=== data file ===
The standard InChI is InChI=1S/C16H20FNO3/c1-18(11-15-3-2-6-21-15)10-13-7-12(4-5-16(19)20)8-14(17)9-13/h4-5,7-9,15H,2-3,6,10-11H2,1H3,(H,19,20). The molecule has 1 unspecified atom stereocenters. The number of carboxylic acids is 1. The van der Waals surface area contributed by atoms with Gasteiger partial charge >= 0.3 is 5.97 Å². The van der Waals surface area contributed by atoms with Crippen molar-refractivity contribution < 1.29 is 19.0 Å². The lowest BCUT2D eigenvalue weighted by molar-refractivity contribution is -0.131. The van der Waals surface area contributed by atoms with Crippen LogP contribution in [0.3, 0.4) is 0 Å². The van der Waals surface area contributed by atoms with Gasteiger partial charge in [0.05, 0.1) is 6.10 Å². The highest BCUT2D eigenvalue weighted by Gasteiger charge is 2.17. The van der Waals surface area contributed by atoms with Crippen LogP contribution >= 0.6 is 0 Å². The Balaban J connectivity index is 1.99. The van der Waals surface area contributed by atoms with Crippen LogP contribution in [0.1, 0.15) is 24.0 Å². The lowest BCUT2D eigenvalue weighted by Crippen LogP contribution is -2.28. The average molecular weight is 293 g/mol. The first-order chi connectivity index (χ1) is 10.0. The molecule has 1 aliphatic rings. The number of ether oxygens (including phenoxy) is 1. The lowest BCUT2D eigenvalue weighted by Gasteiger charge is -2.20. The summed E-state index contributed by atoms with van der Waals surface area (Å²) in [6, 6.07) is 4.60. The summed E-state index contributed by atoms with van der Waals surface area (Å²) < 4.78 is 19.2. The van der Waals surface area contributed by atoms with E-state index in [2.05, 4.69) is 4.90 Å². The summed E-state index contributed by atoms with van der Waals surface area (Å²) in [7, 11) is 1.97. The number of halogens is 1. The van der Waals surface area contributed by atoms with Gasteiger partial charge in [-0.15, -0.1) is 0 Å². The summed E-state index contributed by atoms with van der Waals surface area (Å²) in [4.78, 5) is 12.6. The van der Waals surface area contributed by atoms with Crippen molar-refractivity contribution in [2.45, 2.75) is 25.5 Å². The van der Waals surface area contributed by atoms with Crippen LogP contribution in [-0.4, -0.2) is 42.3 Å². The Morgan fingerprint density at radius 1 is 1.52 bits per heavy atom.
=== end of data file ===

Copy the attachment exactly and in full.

The standard InChI is InChI=1S/C16H20FNO3/c1-18(11-15-3-2-6-21-15)10-13-7-12(4-5-16(19)20)8-14(17)9-13/h4-5,7-9,15H,2-3,6,10-11H2,1H3,(H,19,20). The molecule has 1 unspecified atom stereocenters. The number of carboxylic acids is 1. The van der Waals surface area contributed by atoms with Gasteiger partial charge >= 0.3 is 5.97 Å². The van der Waals surface area contributed by atoms with Crippen molar-refractivity contribution < 1.29 is 19.0 Å². The lowest BCUT2D eigenvalue weighted by molar-refractivity contribution is -0.131. The van der Waals surface area contributed by atoms with Crippen LogP contribution in [0.3, 0.4) is 0 Å². The van der Waals surface area contributed by atoms with Gasteiger partial charge in [0.05, 0.1) is 6.10 Å². The highest BCUT2D eigenvalue weighted by Gasteiger charge is 2.17. The van der Waals surface area contributed by atoms with Crippen LogP contribution >= 0.6 is 0 Å². The Balaban J connectivity index is 1.99. The van der Waals surface area contributed by atoms with Crippen LogP contribution in [0.1, 0.15) is 24.0 Å². The lowest BCUT2D eigenvalue weighted by Crippen LogP contribution is -2.28. The average molecular weight is 293 g/mol. The first-order chi connectivity index (χ1) is 10.0. The molecule has 1 aliphatic rings. The number of ether oxygens (including phenoxy) is 1. The lowest BCUT2D eigenvalue weighted by Gasteiger charge is -2.20. The summed E-state index contributed by atoms with van der Waals surface area (Å²) in [6, 6.07) is 4.60. The summed E-state index contributed by atoms with van der Waals surface area (Å²) < 4.78 is 19.2. The van der Waals surface area contributed by atoms with E-state index in [2.05, 4.69) is 4.90 Å². The summed E-state index contributed by atoms with van der Waals surface area (Å²) in [7, 11) is 1.97. The number of halogens is 1. The van der Waals surface area contributed by atoms with Gasteiger partial charge in [-0.15, -0.1) is 0 Å². The summed E-state index contributed by atoms with van der Waals surface area (Å²) in [4.78, 5) is 12.6. The van der Waals surface area contributed by atoms with Crippen molar-refractivity contribution in [2.45, 2.75) is 25.5 Å². The van der Waals surface area contributed by atoms with Crippen LogP contribution in [-0.4, -0.2) is 42.3 Å². The Morgan fingerprint density at radius 1 is 1.52 bits per heavy atom.